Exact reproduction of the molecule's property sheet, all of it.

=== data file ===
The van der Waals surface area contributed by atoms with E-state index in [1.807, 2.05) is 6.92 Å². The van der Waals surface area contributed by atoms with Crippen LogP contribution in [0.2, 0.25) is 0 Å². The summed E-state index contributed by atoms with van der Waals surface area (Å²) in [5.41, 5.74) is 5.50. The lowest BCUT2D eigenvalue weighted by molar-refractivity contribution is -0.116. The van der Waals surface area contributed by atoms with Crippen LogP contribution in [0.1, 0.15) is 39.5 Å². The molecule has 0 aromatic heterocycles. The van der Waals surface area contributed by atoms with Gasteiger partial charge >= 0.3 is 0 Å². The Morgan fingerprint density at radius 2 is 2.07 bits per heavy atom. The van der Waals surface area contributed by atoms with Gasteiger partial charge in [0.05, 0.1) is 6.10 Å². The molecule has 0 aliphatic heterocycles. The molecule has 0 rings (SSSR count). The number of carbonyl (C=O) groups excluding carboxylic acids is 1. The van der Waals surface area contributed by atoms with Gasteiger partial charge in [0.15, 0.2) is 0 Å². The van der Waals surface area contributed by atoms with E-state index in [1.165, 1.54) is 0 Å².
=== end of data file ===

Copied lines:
The van der Waals surface area contributed by atoms with E-state index in [1.807, 2.05) is 6.92 Å². The van der Waals surface area contributed by atoms with Crippen LogP contribution in [0.2, 0.25) is 0 Å². The summed E-state index contributed by atoms with van der Waals surface area (Å²) in [5.41, 5.74) is 5.50. The lowest BCUT2D eigenvalue weighted by molar-refractivity contribution is -0.116. The van der Waals surface area contributed by atoms with Crippen LogP contribution in [0.1, 0.15) is 39.5 Å². The molecule has 0 aromatic heterocycles. The van der Waals surface area contributed by atoms with Gasteiger partial charge >= 0.3 is 0 Å². The Morgan fingerprint density at radius 2 is 2.07 bits per heavy atom. The van der Waals surface area contributed by atoms with Gasteiger partial charge in [0.05, 0.1) is 6.10 Å². The molecule has 0 aliphatic heterocycles. The molecule has 0 rings (SSSR count). The number of carbonyl (C=O) groups excluding carboxylic acids is 1. The van der Waals surface area contributed by atoms with Gasteiger partial charge in [0.15, 0.2) is 0 Å². The van der Waals surface area contributed by atoms with E-state index in [1.165, 1.54) is 0 Å².